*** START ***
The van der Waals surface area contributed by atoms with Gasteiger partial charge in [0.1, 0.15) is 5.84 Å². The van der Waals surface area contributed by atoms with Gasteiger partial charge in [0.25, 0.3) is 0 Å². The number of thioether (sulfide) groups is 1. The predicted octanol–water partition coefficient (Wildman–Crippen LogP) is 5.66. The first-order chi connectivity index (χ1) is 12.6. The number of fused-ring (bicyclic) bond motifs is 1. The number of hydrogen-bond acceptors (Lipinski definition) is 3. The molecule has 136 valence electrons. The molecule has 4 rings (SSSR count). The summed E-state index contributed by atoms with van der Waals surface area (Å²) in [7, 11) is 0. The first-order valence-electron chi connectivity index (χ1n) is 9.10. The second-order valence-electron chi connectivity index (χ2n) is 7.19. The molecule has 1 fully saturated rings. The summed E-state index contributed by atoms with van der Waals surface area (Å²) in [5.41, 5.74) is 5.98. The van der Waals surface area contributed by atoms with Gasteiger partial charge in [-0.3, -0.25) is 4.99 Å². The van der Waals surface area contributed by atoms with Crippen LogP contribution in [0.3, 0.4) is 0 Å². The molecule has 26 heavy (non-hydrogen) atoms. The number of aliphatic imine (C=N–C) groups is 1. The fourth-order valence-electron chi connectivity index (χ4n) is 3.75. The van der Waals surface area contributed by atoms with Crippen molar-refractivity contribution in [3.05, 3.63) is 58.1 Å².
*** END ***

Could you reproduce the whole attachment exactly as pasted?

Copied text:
The van der Waals surface area contributed by atoms with Gasteiger partial charge in [0.1, 0.15) is 5.84 Å². The van der Waals surface area contributed by atoms with Gasteiger partial charge in [0.25, 0.3) is 0 Å². The number of thioether (sulfide) groups is 1. The predicted octanol–water partition coefficient (Wildman–Crippen LogP) is 5.66. The first-order chi connectivity index (χ1) is 12.6. The number of fused-ring (bicyclic) bond motifs is 1. The number of hydrogen-bond acceptors (Lipinski definition) is 3. The molecule has 136 valence electrons. The molecule has 4 rings (SSSR count). The summed E-state index contributed by atoms with van der Waals surface area (Å²) in [7, 11) is 0. The first-order valence-electron chi connectivity index (χ1n) is 9.10. The second-order valence-electron chi connectivity index (χ2n) is 7.19. The molecule has 1 fully saturated rings. The summed E-state index contributed by atoms with van der Waals surface area (Å²) in [5.41, 5.74) is 5.98. The van der Waals surface area contributed by atoms with Gasteiger partial charge in [-0.3, -0.25) is 4.99 Å². The van der Waals surface area contributed by atoms with Crippen LogP contribution in [0.3, 0.4) is 0 Å². The molecule has 26 heavy (non-hydrogen) atoms. The number of aliphatic imine (C=N–C) groups is 1. The fourth-order valence-electron chi connectivity index (χ4n) is 3.75. The van der Waals surface area contributed by atoms with Crippen molar-refractivity contribution in [3.05, 3.63) is 58.1 Å².